• Online Affiliate Marketing
  • Internet Marketing Mentoring and Coaching

Many of these business ideas can be started with little working capital. Not all businesses take a large investment for start-up costs. Many of the ideas listed above can be done from home with no employees and no overhead costs such as rent, insurance, additional utilities, etc. And, many work-from-home businesses are entitled to a tax break because you are using your home as an office.

If starting your own business is appealing to you, or starting your own home-based business is an idea you’d like to turn into a reality, then pick a direction, research what you would need to get you started, and join the millions of other women who have been empowered through business ownership!

There really is something to that “I am woman, hear me roar,” song. Thanks, Helen Reddy!

Exploring Business Ownership – Maybe You’re a High Rolling Entrepreneur – Part 6 of 7

We’re wrapping up a series on evaluating whether the concept of business ownership is right for you. Most recently we’ve discussed how to assess your risk tolerance by analyzing the way you think. We’ve covered the 3 main ways to earn income, outlined the risks associated with employment and franchise ownership, and how each personality type typically thinks. If you didn’t identify with either of those, then maybe you’re an entrepreneur at heart.

Entrepreneurial Business Ownership

Entrepreneur think is:

How can I meet the needs of my customers by profitably solving the problems they have?

If you want to chart your own course, solve all your own problems, be captain of your own ship, be totally responsible for whatever success or failure comes, and chafe at the thought of working for someone else in return for less risk, then you probably have the entrepreneurial bug.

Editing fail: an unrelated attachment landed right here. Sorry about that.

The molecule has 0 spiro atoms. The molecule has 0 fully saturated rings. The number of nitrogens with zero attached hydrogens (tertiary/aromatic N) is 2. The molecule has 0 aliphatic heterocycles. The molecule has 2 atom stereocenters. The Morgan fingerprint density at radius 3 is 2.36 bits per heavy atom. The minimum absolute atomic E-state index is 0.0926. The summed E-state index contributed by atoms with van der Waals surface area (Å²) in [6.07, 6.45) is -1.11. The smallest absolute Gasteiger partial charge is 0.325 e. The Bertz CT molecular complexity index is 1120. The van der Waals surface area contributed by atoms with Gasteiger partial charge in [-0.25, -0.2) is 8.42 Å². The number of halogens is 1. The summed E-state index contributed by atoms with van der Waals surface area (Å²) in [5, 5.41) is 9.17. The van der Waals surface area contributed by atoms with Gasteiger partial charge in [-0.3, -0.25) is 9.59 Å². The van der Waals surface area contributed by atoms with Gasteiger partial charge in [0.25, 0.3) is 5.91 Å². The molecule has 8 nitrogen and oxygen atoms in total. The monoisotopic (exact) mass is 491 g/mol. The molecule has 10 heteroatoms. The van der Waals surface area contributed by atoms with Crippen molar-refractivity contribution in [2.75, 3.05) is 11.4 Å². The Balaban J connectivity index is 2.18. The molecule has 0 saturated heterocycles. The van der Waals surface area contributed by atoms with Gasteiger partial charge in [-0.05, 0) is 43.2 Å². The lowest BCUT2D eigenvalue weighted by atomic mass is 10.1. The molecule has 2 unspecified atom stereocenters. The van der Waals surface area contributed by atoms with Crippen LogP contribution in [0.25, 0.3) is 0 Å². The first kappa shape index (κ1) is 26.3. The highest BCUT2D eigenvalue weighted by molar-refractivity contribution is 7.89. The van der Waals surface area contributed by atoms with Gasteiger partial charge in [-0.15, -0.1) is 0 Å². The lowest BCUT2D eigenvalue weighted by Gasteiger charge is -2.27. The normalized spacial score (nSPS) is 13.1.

Risk Assessment

Being an independent business owner is a high risk proposition with a high probability of first time failure.

Why high risk? Because you will most likely pledge every asset, such as home equity, savings, 401(k), etc., that you have to finance startup or purchase of the business. If your venture fails, you may very well lose everything you’ve spent or offered as collateral. (This is also true for franchise owners.)

Why a high probability for failure? Because first time entrepreneurs have such a clear vision of what they want to do and how to do it; they think they know everything! I have several colleagues who generally refuse to work with first time entrepreneurs because (in their words) “they think they know more than I do and helpful suggestions that I make are either ignored or become implementation battles.” Truer words were never spoken.

If your risk temperament is right in line with the type of person I’m describing and you want to go forward, then how can you improve your chances of success? Buck the trend by getting lots of experienced advice and counsel from those who have gone before! Be willing to listen to those who have graduated from the school of hard knocks and learn from their mistakes to avoid making them all again yourself, because you simply don’t have either the time or the money to survive the experience of learning it all firsthand.

We’ll wrap up this series in part 7 by outlining why businesses generally succeed or fail, and I’ll suggest some more reading resources and offer some advice on how to navigate a path to success.